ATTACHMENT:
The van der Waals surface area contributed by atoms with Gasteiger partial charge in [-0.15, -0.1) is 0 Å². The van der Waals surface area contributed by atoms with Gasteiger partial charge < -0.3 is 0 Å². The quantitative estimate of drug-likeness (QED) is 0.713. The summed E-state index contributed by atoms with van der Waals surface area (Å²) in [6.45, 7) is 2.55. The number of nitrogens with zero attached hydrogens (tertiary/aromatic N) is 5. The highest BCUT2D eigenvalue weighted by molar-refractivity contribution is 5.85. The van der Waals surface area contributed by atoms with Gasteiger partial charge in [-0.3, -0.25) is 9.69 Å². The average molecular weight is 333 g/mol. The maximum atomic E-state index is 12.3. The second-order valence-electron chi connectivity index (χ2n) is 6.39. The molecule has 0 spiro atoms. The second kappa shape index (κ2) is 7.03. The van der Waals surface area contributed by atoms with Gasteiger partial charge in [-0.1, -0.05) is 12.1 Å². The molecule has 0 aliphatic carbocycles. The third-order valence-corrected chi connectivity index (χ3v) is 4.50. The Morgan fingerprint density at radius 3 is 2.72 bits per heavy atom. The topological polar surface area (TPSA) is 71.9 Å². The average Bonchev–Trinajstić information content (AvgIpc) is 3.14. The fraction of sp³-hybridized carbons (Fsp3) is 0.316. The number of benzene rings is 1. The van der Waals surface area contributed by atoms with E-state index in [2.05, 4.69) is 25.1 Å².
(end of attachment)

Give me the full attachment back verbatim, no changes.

The van der Waals surface area contributed by atoms with Gasteiger partial charge in [-0.15, -0.1) is 0 Å². The van der Waals surface area contributed by atoms with Gasteiger partial charge < -0.3 is 0 Å². The quantitative estimate of drug-likeness (QED) is 0.713. The summed E-state index contributed by atoms with van der Waals surface area (Å²) in [6.45, 7) is 2.55. The number of nitrogens with zero attached hydrogens (tertiary/aromatic N) is 5. The highest BCUT2D eigenvalue weighted by molar-refractivity contribution is 5.85. The van der Waals surface area contributed by atoms with Gasteiger partial charge in [-0.3, -0.25) is 9.69 Å². The average molecular weight is 333 g/mol. The maximum atomic E-state index is 12.3. The second-order valence-electron chi connectivity index (χ2n) is 6.39. The molecule has 0 spiro atoms. The second kappa shape index (κ2) is 7.03. The van der Waals surface area contributed by atoms with Gasteiger partial charge in [-0.1, -0.05) is 12.1 Å². The molecule has 0 aliphatic carbocycles. The third-order valence-corrected chi connectivity index (χ3v) is 4.50. The Morgan fingerprint density at radius 3 is 2.72 bits per heavy atom. The topological polar surface area (TPSA) is 71.9 Å². The average Bonchev–Trinajstić information content (AvgIpc) is 3.14. The fraction of sp³-hybridized carbons (Fsp3) is 0.316. The number of benzene rings is 1. The van der Waals surface area contributed by atoms with E-state index in [2.05, 4.69) is 25.1 Å².